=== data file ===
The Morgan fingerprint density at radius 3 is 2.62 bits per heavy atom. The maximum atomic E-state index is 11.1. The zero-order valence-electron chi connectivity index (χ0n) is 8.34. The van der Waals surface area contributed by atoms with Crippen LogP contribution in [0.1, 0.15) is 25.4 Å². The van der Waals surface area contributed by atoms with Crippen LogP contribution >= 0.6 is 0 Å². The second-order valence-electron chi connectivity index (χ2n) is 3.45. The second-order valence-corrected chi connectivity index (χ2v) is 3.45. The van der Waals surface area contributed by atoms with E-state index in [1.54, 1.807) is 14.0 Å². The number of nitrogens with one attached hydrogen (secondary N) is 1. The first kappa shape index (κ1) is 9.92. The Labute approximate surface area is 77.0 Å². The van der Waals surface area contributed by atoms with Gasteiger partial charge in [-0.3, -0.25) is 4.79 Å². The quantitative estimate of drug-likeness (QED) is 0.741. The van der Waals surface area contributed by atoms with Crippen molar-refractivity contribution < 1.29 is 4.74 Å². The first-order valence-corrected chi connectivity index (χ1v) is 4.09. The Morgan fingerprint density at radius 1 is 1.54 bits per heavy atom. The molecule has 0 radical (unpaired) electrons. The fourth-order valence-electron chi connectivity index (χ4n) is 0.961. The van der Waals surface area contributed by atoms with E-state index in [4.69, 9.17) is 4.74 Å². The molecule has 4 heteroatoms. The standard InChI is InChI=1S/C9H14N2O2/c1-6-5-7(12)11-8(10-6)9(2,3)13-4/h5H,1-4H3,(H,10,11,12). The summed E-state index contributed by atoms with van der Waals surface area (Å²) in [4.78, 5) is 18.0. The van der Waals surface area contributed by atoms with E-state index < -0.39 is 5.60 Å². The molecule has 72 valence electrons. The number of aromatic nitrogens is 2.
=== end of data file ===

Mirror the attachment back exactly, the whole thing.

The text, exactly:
The Morgan fingerprint density at radius 3 is 2.62 bits per heavy atom. The maximum atomic E-state index is 11.1. The zero-order valence-electron chi connectivity index (χ0n) is 8.34. The van der Waals surface area contributed by atoms with Crippen LogP contribution in [0.1, 0.15) is 25.4 Å². The van der Waals surface area contributed by atoms with Crippen LogP contribution >= 0.6 is 0 Å². The second-order valence-electron chi connectivity index (χ2n) is 3.45. The second-order valence-corrected chi connectivity index (χ2v) is 3.45. The van der Waals surface area contributed by atoms with E-state index in [1.54, 1.807) is 14.0 Å². The number of nitrogens with one attached hydrogen (secondary N) is 1. The first kappa shape index (κ1) is 9.92. The Labute approximate surface area is 77.0 Å². The van der Waals surface area contributed by atoms with Gasteiger partial charge in [-0.3, -0.25) is 4.79 Å². The quantitative estimate of drug-likeness (QED) is 0.741. The van der Waals surface area contributed by atoms with Crippen molar-refractivity contribution < 1.29 is 4.74 Å². The first-order valence-corrected chi connectivity index (χ1v) is 4.09. The Morgan fingerprint density at radius 1 is 1.54 bits per heavy atom. The molecule has 0 radical (unpaired) electrons. The fourth-order valence-electron chi connectivity index (χ4n) is 0.961. The van der Waals surface area contributed by atoms with E-state index in [4.69, 9.17) is 4.74 Å². The molecule has 4 heteroatoms. The standard InChI is InChI=1S/C9H14N2O2/c1-6-5-7(12)11-8(10-6)9(2,3)13-4/h5H,1-4H3,(H,10,11,12). The summed E-state index contributed by atoms with van der Waals surface area (Å²) in [4.78, 5) is 18.0. The van der Waals surface area contributed by atoms with E-state index < -0.39 is 5.60 Å². The molecule has 72 valence electrons. The number of aromatic nitrogens is 2.